Lemma M, Petkov S, Bekele Y, Petros B, Howe R, Chiodi F
Proteomes 8 (3) - [2020-09-07; online 2020-09-07]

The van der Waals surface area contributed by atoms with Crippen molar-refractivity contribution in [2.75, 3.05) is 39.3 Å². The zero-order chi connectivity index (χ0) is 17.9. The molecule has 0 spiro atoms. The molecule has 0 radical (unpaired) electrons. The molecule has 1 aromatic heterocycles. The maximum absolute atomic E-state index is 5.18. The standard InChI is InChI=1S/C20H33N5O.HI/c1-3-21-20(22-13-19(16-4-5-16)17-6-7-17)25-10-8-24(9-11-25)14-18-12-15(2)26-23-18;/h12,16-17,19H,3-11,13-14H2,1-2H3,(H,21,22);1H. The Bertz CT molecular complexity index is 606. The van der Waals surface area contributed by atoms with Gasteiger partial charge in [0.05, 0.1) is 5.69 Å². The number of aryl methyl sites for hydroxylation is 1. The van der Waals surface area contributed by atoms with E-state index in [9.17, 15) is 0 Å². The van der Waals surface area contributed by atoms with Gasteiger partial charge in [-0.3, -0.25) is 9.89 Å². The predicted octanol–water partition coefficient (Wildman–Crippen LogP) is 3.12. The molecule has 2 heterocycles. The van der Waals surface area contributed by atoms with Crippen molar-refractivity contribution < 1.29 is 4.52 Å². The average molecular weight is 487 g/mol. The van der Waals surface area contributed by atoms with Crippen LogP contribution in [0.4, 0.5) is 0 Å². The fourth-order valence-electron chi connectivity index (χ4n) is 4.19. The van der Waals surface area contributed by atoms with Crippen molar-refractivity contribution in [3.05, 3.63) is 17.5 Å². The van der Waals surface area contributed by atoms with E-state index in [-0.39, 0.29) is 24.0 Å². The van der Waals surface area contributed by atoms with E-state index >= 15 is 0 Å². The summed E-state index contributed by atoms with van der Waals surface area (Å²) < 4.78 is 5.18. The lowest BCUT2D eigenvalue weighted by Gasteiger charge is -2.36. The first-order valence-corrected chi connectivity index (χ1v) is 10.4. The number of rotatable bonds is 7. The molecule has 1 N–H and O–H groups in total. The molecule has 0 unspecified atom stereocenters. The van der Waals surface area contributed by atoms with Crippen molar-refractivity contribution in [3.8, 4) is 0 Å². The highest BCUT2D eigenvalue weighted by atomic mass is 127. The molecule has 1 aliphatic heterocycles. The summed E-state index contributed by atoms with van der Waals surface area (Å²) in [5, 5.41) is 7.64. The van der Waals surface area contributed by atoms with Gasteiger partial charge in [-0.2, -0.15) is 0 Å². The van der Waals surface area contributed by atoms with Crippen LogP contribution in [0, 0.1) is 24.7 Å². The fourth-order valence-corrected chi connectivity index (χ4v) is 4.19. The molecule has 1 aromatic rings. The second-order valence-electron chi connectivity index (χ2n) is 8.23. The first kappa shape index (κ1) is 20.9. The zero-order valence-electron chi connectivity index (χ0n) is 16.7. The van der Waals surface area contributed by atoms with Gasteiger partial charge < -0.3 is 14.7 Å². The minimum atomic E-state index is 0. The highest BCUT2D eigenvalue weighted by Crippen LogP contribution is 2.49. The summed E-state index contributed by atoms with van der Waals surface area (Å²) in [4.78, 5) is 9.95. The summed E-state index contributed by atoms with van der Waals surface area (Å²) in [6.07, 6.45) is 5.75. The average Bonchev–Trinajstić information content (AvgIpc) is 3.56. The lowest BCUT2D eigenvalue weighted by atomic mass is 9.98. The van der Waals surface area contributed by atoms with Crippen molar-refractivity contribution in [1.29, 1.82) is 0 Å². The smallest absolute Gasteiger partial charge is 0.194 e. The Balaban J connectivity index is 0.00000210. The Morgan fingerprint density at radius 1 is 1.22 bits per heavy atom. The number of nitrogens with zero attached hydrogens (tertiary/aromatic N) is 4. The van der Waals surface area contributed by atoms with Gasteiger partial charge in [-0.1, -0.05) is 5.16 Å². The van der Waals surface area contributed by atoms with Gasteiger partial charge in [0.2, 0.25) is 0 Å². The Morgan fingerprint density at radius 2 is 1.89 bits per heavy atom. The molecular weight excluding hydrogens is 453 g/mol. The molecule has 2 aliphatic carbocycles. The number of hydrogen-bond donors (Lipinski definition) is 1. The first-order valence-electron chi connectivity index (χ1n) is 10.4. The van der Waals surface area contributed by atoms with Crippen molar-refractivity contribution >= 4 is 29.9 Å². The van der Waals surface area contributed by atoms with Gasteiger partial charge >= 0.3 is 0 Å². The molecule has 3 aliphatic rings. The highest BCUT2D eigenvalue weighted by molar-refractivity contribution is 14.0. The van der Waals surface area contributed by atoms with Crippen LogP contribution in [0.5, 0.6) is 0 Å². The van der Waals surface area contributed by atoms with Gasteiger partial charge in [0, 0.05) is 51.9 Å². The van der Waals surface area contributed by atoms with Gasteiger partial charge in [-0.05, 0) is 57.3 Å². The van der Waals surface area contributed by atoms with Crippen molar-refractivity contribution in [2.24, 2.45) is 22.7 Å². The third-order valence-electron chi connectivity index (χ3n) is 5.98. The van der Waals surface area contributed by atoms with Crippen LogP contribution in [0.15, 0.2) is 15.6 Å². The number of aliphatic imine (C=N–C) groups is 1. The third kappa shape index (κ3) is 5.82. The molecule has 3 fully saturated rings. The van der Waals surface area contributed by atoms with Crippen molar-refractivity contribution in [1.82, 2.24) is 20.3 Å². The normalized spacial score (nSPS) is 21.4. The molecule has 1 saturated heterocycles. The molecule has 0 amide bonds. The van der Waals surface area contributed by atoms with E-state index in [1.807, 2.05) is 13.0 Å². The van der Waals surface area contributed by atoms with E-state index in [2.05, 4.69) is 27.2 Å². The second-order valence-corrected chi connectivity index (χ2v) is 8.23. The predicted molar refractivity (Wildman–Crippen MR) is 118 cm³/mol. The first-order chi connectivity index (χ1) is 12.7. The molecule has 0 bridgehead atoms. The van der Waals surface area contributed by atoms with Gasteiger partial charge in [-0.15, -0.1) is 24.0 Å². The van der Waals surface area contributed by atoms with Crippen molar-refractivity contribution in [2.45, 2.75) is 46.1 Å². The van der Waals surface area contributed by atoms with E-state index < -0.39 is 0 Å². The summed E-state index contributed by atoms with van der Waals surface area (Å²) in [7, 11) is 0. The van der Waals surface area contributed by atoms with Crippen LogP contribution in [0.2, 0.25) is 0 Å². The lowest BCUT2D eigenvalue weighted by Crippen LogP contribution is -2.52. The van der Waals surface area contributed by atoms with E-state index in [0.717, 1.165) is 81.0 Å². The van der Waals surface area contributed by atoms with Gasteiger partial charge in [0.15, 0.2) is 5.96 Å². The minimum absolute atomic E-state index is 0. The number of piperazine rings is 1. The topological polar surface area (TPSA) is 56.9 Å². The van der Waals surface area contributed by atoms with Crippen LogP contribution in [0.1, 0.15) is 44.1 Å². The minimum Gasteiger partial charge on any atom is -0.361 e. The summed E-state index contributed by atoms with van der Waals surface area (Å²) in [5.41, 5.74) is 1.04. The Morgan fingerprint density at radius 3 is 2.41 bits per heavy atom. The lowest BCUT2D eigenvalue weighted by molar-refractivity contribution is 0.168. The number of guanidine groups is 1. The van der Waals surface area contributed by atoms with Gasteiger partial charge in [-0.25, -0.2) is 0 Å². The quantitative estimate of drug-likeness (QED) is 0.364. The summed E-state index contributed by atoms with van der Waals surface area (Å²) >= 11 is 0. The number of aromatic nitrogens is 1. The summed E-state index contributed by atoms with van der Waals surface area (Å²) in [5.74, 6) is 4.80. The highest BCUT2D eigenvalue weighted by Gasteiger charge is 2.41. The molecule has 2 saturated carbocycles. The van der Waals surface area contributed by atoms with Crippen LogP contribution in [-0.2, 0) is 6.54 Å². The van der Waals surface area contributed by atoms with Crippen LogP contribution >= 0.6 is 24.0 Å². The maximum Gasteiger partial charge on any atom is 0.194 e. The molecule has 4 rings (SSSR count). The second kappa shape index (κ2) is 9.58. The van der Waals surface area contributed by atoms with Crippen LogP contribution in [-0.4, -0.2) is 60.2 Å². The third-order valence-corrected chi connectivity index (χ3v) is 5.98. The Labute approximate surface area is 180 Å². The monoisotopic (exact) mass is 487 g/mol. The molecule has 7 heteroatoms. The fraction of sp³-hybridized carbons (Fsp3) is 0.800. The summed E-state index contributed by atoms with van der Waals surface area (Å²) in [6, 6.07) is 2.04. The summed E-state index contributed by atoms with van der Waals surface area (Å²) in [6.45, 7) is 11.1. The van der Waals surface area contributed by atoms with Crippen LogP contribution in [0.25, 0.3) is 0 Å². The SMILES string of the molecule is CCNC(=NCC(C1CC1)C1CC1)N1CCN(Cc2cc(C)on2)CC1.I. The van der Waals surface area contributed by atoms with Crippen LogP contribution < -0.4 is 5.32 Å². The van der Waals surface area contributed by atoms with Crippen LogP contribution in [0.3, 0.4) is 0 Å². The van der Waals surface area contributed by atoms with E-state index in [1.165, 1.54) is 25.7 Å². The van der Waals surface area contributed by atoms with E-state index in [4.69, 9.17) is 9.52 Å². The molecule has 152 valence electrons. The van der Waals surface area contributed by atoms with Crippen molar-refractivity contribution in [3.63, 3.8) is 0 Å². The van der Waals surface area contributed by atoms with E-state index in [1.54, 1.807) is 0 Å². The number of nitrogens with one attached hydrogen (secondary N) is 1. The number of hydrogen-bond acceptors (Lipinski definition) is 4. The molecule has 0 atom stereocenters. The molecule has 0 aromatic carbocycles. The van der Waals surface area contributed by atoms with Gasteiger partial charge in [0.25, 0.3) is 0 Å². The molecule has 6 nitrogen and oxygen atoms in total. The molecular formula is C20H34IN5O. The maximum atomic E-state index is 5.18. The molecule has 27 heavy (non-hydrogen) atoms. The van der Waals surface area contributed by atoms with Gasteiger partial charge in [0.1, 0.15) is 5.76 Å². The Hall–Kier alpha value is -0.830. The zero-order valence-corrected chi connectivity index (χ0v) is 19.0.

Treatment of HIV-1-infected patients results in improved clinical and immunological conditions, but severe non-AIDS-related conditions still persist. Novel proteomic platforms have identified inflammatory proteins where abundance is dysregulated in adult treated patients, whereas limited data are available in treated HIV-1 infection of children. Using a proteomic plasma profiling approach comprising 92 inflammation-related molecules, we analyzed specimens from 43 vertically HIV-1-infected children receiving antiretroviral treatment (ART) and matched controls in Ethiopia. The infected children were analyzed as a group and separately, according to age of treatment initiation. Proteins displaying a significantly different abundance between groups were hierarchically clustered and presented in heat maps. Random forest analysis was performed to pin-point proteins discriminating between groups; five proteins (STAMBP, CD5, TFG-α, TRANCE, AXIN1) were the strongest prediction factors for treated HIV-1 infection. TRANCE was previously linked to reduced bone mass levels in HIV-1-infected children. CCL4 chemokine, ligand to HIV-1 co-receptor CCR5, was the most critical protein for successful classification between children who initiated ART at different time points. Our data provide evidence that a dysregulated expression of proteins linked to immunological abnormalities and bone metabolism can be found in HIV-1-infected children with prolonged exposure to ART.
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